The Founders were politicians and lawyers. The constitutional convention was initiated with deceit. The call was for a convention to tune up the Articles of Confederation. Many of the conventioneers ended up in the fedgov (like there was no conflict of interest there, right?)

    And the constitution that issued from the convention didn't say a damn thing about a bill of rights. Those Founders anybody wants to idolize tried to give us a constitution without a bill of rights, and it was only through the howling of men like George Mason and Patrick Henry who completely distrusted such a government that we got a bill of rights (which was promptly ignored and has been watered down bit and piece ever since.) The Anti-federalists raised such a fuss it threatened to completely derail the ratification of the constitution by the states. James Madison, the so-called father of the bill of rights wanted nothing to do with them, calling them odious or some such. He only collected the state recommendations and edited them into the Bill of Rights after ratification was on the ropes. Some father.

    Hamilton, that lying, conniving, monarchist bastard did everything he could to persuade against a bill of rights. Yeah. The same little weasel who said that freedom was written on the souls of men opposed the bill of rights and gave obviously specious arguments that the Anti-federalists didn't buy for one minute.

    In the only state to submit the constitution to a public vote, Rhode Island, the constitution was defeated by something like 11-1.

    For the record, the Anti-federalists were right. They were convinced such a government as created under the constitution would grow, grabbing more power and more influence and more tyranny as it went. It did. They were right.

    One of the primary Federalist arguments against a bill of rights in the constitution was that there was already no power in the constitution for the government to act in various areas. Since there was no power for congress, for example, to criminalize certain speech or press critical of government, then there was no need provide protection for the same. Yeah, right. The Alien and Sedition Acts proved that was a lie. And, we all know how carefully the government adheres to using only the powers given in the constitution. The "no power" argument for not adding a bill of rights was ridiculous and the Anti-federalists knew it.

    Even Ben Franklin was convinced the constitution would fail, and said so. See his closing address to the constitutional convention.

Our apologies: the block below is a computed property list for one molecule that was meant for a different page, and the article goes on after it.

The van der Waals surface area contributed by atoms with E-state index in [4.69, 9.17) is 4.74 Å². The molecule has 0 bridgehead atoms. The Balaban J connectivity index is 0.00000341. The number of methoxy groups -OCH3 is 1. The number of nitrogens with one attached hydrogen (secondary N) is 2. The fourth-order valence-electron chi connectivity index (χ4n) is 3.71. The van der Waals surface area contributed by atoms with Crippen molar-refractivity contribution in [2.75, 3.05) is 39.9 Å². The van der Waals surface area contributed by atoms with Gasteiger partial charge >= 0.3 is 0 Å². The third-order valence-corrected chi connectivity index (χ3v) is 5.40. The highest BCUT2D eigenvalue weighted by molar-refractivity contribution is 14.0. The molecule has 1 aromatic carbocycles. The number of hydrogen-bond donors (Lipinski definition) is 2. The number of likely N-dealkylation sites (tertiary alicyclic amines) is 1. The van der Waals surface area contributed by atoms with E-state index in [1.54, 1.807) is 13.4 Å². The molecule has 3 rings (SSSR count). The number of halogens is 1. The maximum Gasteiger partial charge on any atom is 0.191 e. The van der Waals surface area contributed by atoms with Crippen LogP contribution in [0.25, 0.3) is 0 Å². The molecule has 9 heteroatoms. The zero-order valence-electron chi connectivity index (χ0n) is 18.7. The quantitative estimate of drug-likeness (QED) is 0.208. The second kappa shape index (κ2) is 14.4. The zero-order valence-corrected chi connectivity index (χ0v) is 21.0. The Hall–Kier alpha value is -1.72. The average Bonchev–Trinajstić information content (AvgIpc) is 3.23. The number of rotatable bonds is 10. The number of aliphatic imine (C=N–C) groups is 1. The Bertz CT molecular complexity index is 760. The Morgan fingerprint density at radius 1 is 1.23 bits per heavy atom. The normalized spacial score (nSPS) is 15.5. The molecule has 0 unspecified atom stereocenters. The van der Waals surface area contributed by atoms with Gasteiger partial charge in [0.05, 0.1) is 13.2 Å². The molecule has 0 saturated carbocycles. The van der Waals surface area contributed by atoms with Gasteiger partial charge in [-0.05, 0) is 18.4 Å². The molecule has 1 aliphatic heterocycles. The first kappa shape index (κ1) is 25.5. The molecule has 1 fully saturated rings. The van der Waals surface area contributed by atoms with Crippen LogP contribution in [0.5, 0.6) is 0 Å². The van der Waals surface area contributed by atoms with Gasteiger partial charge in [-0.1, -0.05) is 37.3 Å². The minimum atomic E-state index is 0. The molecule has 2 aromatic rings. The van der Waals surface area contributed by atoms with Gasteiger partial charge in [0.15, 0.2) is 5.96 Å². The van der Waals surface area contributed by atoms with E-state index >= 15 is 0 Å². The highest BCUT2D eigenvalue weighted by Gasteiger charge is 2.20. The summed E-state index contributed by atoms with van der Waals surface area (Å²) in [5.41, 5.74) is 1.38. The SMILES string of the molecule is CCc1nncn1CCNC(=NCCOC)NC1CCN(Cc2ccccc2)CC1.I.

John Adams put on airs of pomp and royality as president. He hated the idea of democracy and was mortified when Jefferson defeated him in the election of 1800. He was also a Federalist. The same bunch that tried to pass off a constitution with no bill of rights. And, he signed the Alien and Sedition Acts into law. The weasel. The judges who sentenced citizens for violating those acts were Federalists. The judge who cemented judicial review when there was no such power mentioned in the constitution, John Marshall, was a Federalist who despised Jefferson. You see where I'm headed with this.

    You can't see what's there unless you pull back the curtain of reverence for the constitution, what Kenneth Royce aptly termed "parchment idolatry." Set aside the reverence for a moment and take a look. Alternatively, if you want to revere some people, select people like The Nazarene. Even if one cannot accept His divinity, its hard to argue against his compassion and the benefit of using his principles. Or, Bhudda (spiritual freedom, compassion) whose ideas helped bring civilization to a barbarous China. Or, John Locke who published in 1689 the analysis of rights found in the Declaration of Independence--"We hold these truths..." Or, Thomas Jefferson who, while not perfect in his application, was probably better than any other founder at actually applying principles of freedom. Or, Lysander Spooner, who wrote for rights and freedom. His 1870 essay No Treason is a penetrating critique of the constitution against which it is very difficult to argue with intellectual integrity. Meaning, if you must revere somebody, select men and women who proved their committment to freedom. Rather than men like Adams, Hamilton, & Co. (Federalists) who threw off a king and quickly started working on setting up things to benefit themselves, and that bore little more than lip-service resemblence to the liberty they told everybody else they were fighting for. Remember, those rights they didn't want to put in the constitution were also, mostly, the very rights of Englishmen they earlier claimed the king and parliament were not giving them.